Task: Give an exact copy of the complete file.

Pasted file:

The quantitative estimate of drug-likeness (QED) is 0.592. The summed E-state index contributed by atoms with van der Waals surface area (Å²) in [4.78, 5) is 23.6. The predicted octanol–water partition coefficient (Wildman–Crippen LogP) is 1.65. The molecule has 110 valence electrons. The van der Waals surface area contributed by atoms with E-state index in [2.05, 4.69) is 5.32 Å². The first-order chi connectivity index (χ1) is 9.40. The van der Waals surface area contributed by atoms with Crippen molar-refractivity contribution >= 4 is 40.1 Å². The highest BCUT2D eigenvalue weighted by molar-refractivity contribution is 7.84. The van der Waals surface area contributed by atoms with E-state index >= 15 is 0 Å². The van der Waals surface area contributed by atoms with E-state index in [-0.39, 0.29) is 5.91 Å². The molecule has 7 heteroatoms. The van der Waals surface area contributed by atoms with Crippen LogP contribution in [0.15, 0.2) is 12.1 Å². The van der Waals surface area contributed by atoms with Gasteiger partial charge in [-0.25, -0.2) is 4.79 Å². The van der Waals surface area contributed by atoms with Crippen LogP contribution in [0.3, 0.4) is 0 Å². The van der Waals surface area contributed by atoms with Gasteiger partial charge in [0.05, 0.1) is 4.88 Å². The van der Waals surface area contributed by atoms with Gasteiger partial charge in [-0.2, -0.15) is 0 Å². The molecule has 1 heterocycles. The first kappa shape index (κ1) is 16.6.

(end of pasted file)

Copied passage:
The quantitative estimate of drug-likeness (QED) is 0.592. The summed E-state index contributed by atoms with van der Waals surface area (Å²) in [4.78, 5) is 23.6. The predicted octanol–water partition coefficient (Wildman–Crippen LogP) is 1.65. The molecule has 110 valence electrons. The van der Waals surface area contributed by atoms with E-state index in [2.05, 4.69) is 5.32 Å². The first-order chi connectivity index (χ1) is 9.40. The van der Waals surface area contributed by atoms with Crippen molar-refractivity contribution >= 4 is 40.1 Å². The highest BCUT2D eigenvalue weighted by molar-refractivity contribution is 7.84. The van der Waals surface area contributed by atoms with E-state index >= 15 is 0 Å². The van der Waals surface area contributed by atoms with E-state index in [-0.39, 0.29) is 5.91 Å². The molecule has 7 heteroatoms. The van der Waals surface area contributed by atoms with Crippen LogP contribution in [0.15, 0.2) is 12.1 Å². The van der Waals surface area contributed by atoms with Gasteiger partial charge in [-0.25, -0.2) is 4.79 Å². The van der Waals surface area contributed by atoms with Crippen LogP contribution in [0.3, 0.4) is 0 Å². The van der Waals surface area contributed by atoms with Gasteiger partial charge in [0.05, 0.1) is 4.88 Å². The van der Waals surface area contributed by atoms with Gasteiger partial charge in [-0.2, -0.15) is 0 Å². The molecule has 1 heterocycles. The first kappa shape index (κ1) is 16.6.